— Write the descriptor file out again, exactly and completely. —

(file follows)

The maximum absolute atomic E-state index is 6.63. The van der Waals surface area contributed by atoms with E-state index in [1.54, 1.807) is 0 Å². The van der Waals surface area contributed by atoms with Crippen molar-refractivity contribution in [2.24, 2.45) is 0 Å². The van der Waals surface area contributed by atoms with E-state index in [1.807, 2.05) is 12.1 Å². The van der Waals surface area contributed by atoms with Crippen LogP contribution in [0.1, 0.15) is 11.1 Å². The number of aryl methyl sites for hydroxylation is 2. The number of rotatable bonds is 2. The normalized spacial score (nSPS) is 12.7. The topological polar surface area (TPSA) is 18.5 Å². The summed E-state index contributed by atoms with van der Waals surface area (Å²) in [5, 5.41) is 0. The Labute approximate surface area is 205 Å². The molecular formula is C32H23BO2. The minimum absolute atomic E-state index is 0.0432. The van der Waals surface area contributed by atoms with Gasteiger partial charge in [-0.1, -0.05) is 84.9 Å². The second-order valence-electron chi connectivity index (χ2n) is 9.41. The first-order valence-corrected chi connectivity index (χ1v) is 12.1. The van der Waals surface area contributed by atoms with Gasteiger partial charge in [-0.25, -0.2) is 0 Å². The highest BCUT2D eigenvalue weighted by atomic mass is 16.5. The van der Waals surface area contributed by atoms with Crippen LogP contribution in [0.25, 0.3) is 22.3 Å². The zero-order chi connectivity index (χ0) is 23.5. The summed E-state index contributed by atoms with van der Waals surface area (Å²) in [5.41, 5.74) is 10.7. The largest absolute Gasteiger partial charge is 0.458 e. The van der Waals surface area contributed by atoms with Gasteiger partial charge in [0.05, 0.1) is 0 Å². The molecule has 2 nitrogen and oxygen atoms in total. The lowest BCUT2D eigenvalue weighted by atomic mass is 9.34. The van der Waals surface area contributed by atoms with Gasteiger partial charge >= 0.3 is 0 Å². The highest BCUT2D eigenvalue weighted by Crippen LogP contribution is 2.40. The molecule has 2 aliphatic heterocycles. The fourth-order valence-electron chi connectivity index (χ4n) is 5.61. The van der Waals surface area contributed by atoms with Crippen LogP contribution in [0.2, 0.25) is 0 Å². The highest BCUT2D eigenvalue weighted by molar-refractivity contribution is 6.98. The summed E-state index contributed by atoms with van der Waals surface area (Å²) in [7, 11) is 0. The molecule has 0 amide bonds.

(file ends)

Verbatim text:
The maximum absolute atomic E-state index is 6.63. The van der Waals surface area contributed by atoms with E-state index in [1.54, 1.807) is 0 Å². The van der Waals surface area contributed by atoms with Crippen molar-refractivity contribution in [2.24, 2.45) is 0 Å². The van der Waals surface area contributed by atoms with E-state index in [1.807, 2.05) is 12.1 Å². The van der Waals surface area contributed by atoms with Crippen LogP contribution in [0.1, 0.15) is 11.1 Å². The number of aryl methyl sites for hydroxylation is 2. The number of rotatable bonds is 2. The normalized spacial score (nSPS) is 12.7. The topological polar surface area (TPSA) is 18.5 Å². The summed E-state index contributed by atoms with van der Waals surface area (Å²) in [5, 5.41) is 0. The Labute approximate surface area is 205 Å². The molecular formula is C32H23BO2. The minimum absolute atomic E-state index is 0.0432. The van der Waals surface area contributed by atoms with Gasteiger partial charge in [-0.1, -0.05) is 84.9 Å². The second-order valence-electron chi connectivity index (χ2n) is 9.41. The first-order valence-corrected chi connectivity index (χ1v) is 12.1. The van der Waals surface area contributed by atoms with Gasteiger partial charge in [-0.25, -0.2) is 0 Å². The highest BCUT2D eigenvalue weighted by atomic mass is 16.5. The van der Waals surface area contributed by atoms with Crippen LogP contribution in [0.25, 0.3) is 22.3 Å². The zero-order chi connectivity index (χ0) is 23.5. The summed E-state index contributed by atoms with van der Waals surface area (Å²) in [5.41, 5.74) is 10.7. The largest absolute Gasteiger partial charge is 0.458 e. The van der Waals surface area contributed by atoms with Gasteiger partial charge in [0.05, 0.1) is 0 Å². The molecule has 2 nitrogen and oxygen atoms in total. The lowest BCUT2D eigenvalue weighted by atomic mass is 9.34. The van der Waals surface area contributed by atoms with Gasteiger partial charge >= 0.3 is 0 Å². The highest BCUT2D eigenvalue weighted by Crippen LogP contribution is 2.40. The molecule has 2 aliphatic heterocycles. The fourth-order valence-electron chi connectivity index (χ4n) is 5.61. The van der Waals surface area contributed by atoms with Crippen LogP contribution in [0.2, 0.25) is 0 Å². The highest BCUT2D eigenvalue weighted by molar-refractivity contribution is 6.98. The summed E-state index contributed by atoms with van der Waals surface area (Å²) in [7, 11) is 0. The molecule has 0 amide bonds.